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Scientists unveil stem cell research breakthrough

By ZHANG ZHIHAO | CHINA DAILY | Updated: 2022-06-25 07:02

Chinese scientists have discovered a drug cocktail capable of converting a certain type of stem cell into a much more potent version that has the potential to grow into a complete organism on its own, according to a study published in the latest issue of the journal Nature this week.

Experts said the discovery of this "elixir of life", which involves three main ingredients, has paved the way for scientists to explore the complex process of how an organism develops from the earliest stages of life. This is critical for stem cell research, regenerative medicine, and preserving critically endangered organisms.

However, they also warned that such technology, though still in its infancy, may yield controversial applications in the future as it lays the theoretical groundwork to replicate an existing organism without using reproductive cells like sperm and eggs.

In the study, scientists from Tsinghua University found a combination of small molecular compounds that can turn pluripotent stem cells from a laboratory mouse into an upgraded version called totipotent stem cells.

The drug cocktail, named TAW, contains the chemicals TTNPB,1-Azakenpaullone and WS6. Researchers cultured mouse pluripotent stem cells in petri dishes containing TAW and created totipotent stem cells that retained their signature characteristics measured via a variety of thorough and stringent test criteria.

A totipotent stem cell is an embryonic cell formed within the very early phases of cell division after fertilization. It is the most versatile stem cell as it can differentiate into any cell in the body, as well as cells that make up the placental tissues and fetal membranes, which exist outside of the embryo. As a result, the totipotent stem cell is commonly regarded as the "seed of life".

Pluripotent stem cells are differentiated from totipotent cells during the later stages of development, hence they lose some of their versatility but remain capable of turning into any cell types that make up the body.

"Normally after totipotent cells, none of the other stem cells have the possibility to turn into a life on their own," said Ding Sheng, the corresponding author of the study and dean of the university's School of Pharmaceutical Sciences.

Ding said the biggest significance of the study is proving that life doesn't always need to originate from germline cells-the cells that sexually reproducing organisms use to pass on their genomes from one generation to the next. Finding an alternative to nature's way of creating the beginning of life, represented by the making of totipotent stem cells, is considered the "holy grail of biology", Ding said.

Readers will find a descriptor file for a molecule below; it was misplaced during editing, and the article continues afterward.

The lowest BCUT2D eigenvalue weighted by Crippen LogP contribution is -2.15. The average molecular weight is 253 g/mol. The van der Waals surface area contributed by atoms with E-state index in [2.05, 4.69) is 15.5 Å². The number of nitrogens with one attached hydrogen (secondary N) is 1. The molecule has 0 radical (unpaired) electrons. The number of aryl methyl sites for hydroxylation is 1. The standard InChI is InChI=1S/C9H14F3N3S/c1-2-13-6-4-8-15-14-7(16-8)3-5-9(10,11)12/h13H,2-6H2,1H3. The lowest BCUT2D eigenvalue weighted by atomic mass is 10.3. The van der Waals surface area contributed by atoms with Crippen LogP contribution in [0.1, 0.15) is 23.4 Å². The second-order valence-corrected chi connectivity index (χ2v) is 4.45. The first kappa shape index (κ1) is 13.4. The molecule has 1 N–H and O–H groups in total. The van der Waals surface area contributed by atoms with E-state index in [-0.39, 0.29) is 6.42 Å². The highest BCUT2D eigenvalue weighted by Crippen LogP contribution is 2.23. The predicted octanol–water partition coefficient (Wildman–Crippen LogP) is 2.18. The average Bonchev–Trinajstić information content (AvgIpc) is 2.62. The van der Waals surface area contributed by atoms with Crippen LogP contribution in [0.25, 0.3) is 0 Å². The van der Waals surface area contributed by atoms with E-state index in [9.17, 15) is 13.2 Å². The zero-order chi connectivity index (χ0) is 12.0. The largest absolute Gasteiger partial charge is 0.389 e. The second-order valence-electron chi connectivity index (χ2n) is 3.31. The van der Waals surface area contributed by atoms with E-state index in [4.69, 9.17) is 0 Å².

In the past, scientists successfully turned somatic cells, any cell in the body other than sperm and eggs, into pluripotent stem cells. That discovery formed the basis of stem cell-based regenerative medicine, and later was awarded the 2012 Nobel Prize in Physiology or Medicine.

Now, scientists are one step closer to creating and understanding life, albeit only in terms of a lab mouse. However, Ding said his team is highly aware of the potential philosophical and ethical ramifications of their work.

Ding said his research is conducted according to rigorous ethical standards, but society's ethical concerns are constantly evolving. Therefore, it is scientists' duty to focus on providing knowledge and tools for future generations to make informed decisions regarding the ethical boundaries of groundbreaking technology, he added.

Chinese scientists have made great strides in stem cell research this year, with the journal Nature publishing a study by the Chinese Academy of Sciences in March, followed by another from Peking University in April.

The March study rolled back human pluripotent stem cells to an eight-cell embryo-like stage, taking a step closer to becoming totipotent stem cells. The April study used chemicals to reprogram human somatic cells to pluripotent stem cells.

A Shanghai-based microbiologist, who requested anonymity and was not involved in the study, said although the latest discovery was based on mouse stem cells, it is still a major milestone because it has pushed this type of research to the earliest stages of life, and also proved that totipotent stem cells created through chemical induction can exist in a stable condition.

Zhai Xiaomei, a noted bioethicist at the Chinese Academy of Medical Sciences, who was not involved in the study, said the experiment by Tsinghua University was done using a lab mouse with the intention of pushing the envelope of basic sciences. Therefore, its ethical risk was low and could be well managed.

Biomedicine experiments may pose social and ethical concerns, but scientists are permitted some degree of freedom within ethical regulatory guidelines in order to explore new frontiers, she said.

"If scientists can turn human somatic cells into totipotent stem cells, it will revolutionize medicine," she added.


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